Want to improve your mental health? Start by improving your diet.
As I explained a couple of months ago in the Daily Dispatch (8/14/15, “Eat more of these foods to improve mental health”), American psychiatrists are finally beginning to take note of what I’ve been telling you all along: Your brain needs nutrients just like your body does.
And what’s the best way to get all those particular nutrients? From food.
In fact, a recent analysis of 17 different studies found that in nearly half of the studies, dietary changes significantly improved depression.
And at the annual meeting of the American Psychiatric Association last May, there was an entire session on the best foods to support mental health. Not surprisingly, those foods did not include processed junk, sugary foods, or white bread and pasta.2
Let’s take a look at what else you should—and shouldn’t—be eating to fight depression and anxiety…and improve your overall mental health and mood.
5 foods you might not expect to boost your mood
Meat. We now know when it comes to eating meat, what we have been told by the government for decades is just flat-out wrong. We actually need to eat more—not less—of this food for both physical and mental health. In fact, the researchers who conducted the meta-analysis of 17 studies I mentioned above specifically recommended diets that did not reduce red meat or cholesterol intake.1
Meat is a nutrient-dense source of minerals and vitamins A, B, and D. And of course, it’s an excellent source of protein.
As I’ve reported before, B vitamins are so important to brain function, they’re called “neurovitamins” in Europe. And there are scores of studies showing that vitamin D can help reduce depression and lower your risk of Alzheimer’s disease.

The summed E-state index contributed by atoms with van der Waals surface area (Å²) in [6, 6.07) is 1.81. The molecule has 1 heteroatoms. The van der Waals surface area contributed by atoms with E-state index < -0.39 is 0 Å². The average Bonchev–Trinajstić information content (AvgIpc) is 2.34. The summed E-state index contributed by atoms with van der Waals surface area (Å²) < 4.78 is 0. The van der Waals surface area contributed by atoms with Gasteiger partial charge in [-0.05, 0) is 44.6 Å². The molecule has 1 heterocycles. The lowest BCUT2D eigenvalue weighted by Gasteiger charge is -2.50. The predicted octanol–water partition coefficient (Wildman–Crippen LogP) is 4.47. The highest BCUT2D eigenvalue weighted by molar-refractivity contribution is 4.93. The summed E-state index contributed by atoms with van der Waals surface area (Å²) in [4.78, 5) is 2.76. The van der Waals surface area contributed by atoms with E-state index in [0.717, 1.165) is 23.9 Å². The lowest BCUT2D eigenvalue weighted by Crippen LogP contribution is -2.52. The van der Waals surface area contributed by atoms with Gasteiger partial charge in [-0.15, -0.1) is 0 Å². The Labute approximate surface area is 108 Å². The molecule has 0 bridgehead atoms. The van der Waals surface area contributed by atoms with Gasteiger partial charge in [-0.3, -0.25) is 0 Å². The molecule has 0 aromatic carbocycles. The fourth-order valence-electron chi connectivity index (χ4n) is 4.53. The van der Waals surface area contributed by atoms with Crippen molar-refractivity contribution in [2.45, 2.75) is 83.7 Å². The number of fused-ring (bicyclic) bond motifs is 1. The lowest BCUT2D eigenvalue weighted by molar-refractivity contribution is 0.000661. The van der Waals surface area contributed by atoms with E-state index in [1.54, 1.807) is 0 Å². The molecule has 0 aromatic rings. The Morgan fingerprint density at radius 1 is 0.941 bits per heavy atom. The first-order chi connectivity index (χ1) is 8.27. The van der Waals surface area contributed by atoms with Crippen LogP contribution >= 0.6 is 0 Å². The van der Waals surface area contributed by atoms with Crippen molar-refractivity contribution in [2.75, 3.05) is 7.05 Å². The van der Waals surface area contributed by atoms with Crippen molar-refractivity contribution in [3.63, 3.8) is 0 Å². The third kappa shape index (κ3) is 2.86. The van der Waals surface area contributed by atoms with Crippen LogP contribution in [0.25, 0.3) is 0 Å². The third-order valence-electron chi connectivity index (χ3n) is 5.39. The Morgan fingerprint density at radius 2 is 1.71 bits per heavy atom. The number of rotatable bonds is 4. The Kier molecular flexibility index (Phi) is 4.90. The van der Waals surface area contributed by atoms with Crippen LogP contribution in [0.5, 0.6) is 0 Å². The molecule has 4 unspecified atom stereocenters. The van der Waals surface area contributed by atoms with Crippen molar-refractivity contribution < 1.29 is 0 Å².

Meat is also a good source of cholesterol and fat. The omega-3s in cholesterol and fat actually help build and support the structure of brain and nerve cell membranes (not to mention every other tissue cell in the body).
Bottom line: Every one of us needs cholesterol and fat for healthy brains and nerves. And one of the best sources of both of these nutrients is meat. While plants like chia and flax contain some omega-3s, they’re not the same brain-building type that are found in meat.
There are, of course, many ethical problems with industrial meat production. Opt for organic, grass-fed beef instead of corn-fed (almost all corn grown in the U.S. is GMO now). These more natural agricultural practices are much less abusive to animals, and also result in much healthier foods.
Eggs. We have been ridiculously advised by the government to avoid this perfect food. But like meat, eggs are a good source of cholesterol and other nutrients, making them one of the best foods for the brain.
Making an omelet in the morning with some red peppers, for example, is a tasty and healthy brain treat. (The color of the pepper is a clue to its nutrient quality. The presence of bright red, orange, yellow, green, blue, and purple in natural foods is a sign that they’re packed with vitamins, carotenoids, anthocyanins, flavonoids, and other valuable phytonutrients.)
As with meat, look for eggs from humanely raised animals. That means free-range and organic (which ensures the chickens aren’t given antibiotics).
Oysters, clams, and other seafood. When it comes to nutritional value per ounce, few foods measure up to bivalves like oysters and clams. A half-dozen oysters on the half-shell provide 272 percent of the daily intake of vitamin B12, and 509 percent of daily zinc.3
Zinc has been shown in a variety of studies to be critical for memory and cognition—especially as we age.